Sunday, August 31, 2014

The Meaning of Labor Day

Labor Day is here.  Like many of our National Holidays, we have forgotten the meaning of the day.  Is Memorial Day a time to reflect upon those who sacrificed so we would be free, or a time to grill burgers on the barbecue?   Same with the Fourth of July.  Martin Luther King Day is just a day off for many of us.  If greater participation and reflection on MLK is the objective, then why would this day be on a Monday when most of the country is at work?  Even Christmas, a holiday season that I enjoy but do not celebrate, has shed its deep religious significance having become a commercial enterprise.  This reality, I suspect, must sadden and disturb many believing Christians.

Labor Day, when many of us will be laboring over charcoal-broiled ribs and chicken, was created to remember and honor this country’s labor unions. 

Triangle Shirtwaist Factory Fire 1911

While I am hostile the politics of unions today, I readily acknowledge that they were a necessary response to egregious abuse by management.   The percent of workers who are organized today, and their influence, has been steadily declining.  Right-to-work support has risen as workers and the rest of us resist practices such as non-union workers being compelled to pay fees to the union.  I do not believe that an individual should be forced to join a union or to pay them fees.  Such coercion violates the free choice that a worker is entitled to, in my view.  Yes, I know the argument that union protections extend to non-union workers who should not receive a free ride by enjoying benefits that they do not pay for.  I simply believe that the right-to-work argument is more persuasive.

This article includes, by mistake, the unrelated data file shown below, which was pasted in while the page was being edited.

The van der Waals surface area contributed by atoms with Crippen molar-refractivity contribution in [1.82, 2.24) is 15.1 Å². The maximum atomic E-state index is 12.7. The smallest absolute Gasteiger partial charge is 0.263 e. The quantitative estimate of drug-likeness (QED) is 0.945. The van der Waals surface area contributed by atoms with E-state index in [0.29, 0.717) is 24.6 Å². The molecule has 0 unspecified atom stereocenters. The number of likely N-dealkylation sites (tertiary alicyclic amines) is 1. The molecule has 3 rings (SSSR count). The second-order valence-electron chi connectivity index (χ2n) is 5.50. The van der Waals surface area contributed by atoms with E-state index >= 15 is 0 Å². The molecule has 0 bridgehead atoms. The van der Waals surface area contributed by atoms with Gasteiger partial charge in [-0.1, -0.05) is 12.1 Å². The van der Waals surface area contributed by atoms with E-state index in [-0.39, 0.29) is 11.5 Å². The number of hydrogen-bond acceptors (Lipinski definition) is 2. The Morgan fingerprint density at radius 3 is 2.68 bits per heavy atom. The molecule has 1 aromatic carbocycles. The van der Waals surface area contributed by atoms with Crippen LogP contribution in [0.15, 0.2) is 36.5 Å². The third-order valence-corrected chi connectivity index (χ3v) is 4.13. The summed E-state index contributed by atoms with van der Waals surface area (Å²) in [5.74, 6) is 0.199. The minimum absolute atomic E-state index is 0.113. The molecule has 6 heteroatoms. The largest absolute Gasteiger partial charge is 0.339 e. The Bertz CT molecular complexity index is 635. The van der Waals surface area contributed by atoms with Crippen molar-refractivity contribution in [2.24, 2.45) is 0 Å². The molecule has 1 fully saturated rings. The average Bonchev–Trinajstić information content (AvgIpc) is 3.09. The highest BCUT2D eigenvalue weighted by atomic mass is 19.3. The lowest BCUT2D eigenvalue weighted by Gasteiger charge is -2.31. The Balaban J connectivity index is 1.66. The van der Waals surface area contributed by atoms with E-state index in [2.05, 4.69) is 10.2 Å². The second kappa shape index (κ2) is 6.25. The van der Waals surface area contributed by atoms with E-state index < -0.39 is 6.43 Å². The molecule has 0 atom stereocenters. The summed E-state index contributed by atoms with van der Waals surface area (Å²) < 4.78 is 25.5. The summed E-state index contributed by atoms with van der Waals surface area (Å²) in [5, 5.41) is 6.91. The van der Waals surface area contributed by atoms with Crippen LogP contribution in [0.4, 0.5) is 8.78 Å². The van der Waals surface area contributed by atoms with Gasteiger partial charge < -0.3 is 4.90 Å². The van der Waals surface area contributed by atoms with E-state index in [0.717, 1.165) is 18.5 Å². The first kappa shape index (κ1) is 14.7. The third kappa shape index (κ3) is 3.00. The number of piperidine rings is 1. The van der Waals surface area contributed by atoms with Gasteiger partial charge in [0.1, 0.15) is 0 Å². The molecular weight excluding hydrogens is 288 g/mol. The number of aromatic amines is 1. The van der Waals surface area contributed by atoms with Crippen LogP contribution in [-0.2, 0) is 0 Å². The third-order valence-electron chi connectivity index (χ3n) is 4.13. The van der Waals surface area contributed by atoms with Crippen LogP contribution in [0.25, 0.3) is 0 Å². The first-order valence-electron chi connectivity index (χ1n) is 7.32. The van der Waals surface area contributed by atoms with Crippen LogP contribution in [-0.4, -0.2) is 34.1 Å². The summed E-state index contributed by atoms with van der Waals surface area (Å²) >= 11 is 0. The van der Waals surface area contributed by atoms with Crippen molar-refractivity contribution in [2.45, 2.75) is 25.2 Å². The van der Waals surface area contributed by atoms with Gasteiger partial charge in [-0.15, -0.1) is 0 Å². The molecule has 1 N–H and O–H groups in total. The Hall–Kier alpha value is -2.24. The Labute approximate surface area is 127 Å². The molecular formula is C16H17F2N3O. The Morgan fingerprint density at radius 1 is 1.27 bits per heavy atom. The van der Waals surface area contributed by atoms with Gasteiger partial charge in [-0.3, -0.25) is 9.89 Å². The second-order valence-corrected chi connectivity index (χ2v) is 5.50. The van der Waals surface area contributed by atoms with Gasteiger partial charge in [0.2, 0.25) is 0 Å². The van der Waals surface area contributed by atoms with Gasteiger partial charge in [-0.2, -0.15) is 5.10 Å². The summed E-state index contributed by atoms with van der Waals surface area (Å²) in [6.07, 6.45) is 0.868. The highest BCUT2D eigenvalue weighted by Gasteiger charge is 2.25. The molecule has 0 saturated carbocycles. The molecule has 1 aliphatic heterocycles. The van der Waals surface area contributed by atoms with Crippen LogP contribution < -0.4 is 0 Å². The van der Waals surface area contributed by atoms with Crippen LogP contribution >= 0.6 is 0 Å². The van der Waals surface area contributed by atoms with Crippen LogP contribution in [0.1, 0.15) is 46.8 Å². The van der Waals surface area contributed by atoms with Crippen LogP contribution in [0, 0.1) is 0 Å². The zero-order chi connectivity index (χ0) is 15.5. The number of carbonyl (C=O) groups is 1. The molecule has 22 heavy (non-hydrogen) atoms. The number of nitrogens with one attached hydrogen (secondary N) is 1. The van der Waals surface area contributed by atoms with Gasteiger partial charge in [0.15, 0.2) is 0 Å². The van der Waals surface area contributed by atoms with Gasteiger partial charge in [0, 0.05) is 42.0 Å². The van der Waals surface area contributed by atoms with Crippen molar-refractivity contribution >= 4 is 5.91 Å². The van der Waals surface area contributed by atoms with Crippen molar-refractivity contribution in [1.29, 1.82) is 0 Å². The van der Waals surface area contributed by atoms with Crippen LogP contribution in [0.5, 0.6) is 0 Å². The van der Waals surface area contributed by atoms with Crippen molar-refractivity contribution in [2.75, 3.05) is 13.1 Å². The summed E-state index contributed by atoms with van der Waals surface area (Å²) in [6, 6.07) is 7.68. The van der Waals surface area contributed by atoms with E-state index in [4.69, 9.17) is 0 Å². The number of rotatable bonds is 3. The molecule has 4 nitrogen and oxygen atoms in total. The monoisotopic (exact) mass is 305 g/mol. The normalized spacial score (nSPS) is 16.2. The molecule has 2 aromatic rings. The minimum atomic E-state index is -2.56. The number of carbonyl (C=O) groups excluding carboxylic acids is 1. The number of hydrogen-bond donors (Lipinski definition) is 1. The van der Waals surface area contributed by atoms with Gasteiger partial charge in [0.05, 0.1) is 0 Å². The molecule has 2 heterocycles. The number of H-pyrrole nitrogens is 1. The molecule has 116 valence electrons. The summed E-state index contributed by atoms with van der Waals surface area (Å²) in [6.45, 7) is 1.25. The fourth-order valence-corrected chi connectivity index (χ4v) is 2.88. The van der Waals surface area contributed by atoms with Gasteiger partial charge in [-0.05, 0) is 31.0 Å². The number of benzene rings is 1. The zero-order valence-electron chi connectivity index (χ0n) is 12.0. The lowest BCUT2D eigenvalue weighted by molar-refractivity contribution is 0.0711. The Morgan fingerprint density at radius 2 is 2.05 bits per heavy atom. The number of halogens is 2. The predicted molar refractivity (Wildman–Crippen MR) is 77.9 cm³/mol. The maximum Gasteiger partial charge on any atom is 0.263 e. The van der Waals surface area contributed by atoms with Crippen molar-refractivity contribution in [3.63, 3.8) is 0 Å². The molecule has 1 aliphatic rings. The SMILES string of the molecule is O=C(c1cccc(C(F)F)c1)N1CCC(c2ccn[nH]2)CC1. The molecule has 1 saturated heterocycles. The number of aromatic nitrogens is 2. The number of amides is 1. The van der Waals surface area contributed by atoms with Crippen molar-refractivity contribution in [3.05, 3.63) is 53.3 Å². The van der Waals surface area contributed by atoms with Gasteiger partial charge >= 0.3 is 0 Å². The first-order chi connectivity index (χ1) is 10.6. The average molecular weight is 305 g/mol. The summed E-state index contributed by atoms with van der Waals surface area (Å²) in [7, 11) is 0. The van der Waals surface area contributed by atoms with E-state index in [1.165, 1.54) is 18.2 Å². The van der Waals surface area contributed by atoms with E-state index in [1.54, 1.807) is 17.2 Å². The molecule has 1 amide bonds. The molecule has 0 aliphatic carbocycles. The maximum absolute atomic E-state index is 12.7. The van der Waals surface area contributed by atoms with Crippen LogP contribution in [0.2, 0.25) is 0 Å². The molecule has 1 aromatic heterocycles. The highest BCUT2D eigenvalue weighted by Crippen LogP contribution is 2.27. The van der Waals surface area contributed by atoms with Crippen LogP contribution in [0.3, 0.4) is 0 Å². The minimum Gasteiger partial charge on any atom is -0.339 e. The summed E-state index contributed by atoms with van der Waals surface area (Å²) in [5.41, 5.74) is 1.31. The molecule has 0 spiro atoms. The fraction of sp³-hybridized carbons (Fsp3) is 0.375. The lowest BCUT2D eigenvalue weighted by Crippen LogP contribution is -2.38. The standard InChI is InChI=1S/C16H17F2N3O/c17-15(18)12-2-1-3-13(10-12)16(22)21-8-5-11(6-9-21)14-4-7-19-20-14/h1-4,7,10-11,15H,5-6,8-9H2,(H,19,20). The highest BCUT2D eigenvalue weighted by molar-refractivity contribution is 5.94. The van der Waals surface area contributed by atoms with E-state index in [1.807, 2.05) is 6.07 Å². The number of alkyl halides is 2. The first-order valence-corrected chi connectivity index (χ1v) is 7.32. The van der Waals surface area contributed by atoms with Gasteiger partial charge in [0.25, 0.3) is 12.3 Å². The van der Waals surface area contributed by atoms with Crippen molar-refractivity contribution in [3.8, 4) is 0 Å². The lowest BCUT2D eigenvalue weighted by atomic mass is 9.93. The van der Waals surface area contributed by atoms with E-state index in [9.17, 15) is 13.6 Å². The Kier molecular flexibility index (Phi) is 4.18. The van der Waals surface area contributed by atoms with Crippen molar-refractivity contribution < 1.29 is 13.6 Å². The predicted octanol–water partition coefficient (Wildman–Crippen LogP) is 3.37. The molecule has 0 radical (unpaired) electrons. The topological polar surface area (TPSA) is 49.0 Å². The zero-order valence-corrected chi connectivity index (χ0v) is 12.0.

I am not against unions, but I do not support forcing people to pay them who do not wish to join.  If participation in a union will deliver greater benefits to workers, then these workers will want to join on their own free will.  If you have to force someone to do something, then I wonder if the ‘benefit’ is real. 

Years ago, while attending the National Storytelling Festival in Jonesborough, Tennessee, I remember listening to professional storyteller Gay Ducey tell a few thousand of us her rendition of the Triangle Shirtwaist Factory fire in 1911, a disaster where nearly 150 workers perished, when they could not escape from a burning building as the doors and exits were locked by management.  I was spellbound during her hour long recitation, and I have never forgotten it. 

Let’s give a nod to all those who go to work every day, supporting their families, and bringing goods and services to all of us.

I support a Right-to-Read principle.   I can’t compel anyone to read and meditate on my weekly homilies.  You have to want to come here.  And, I hope that you will.   

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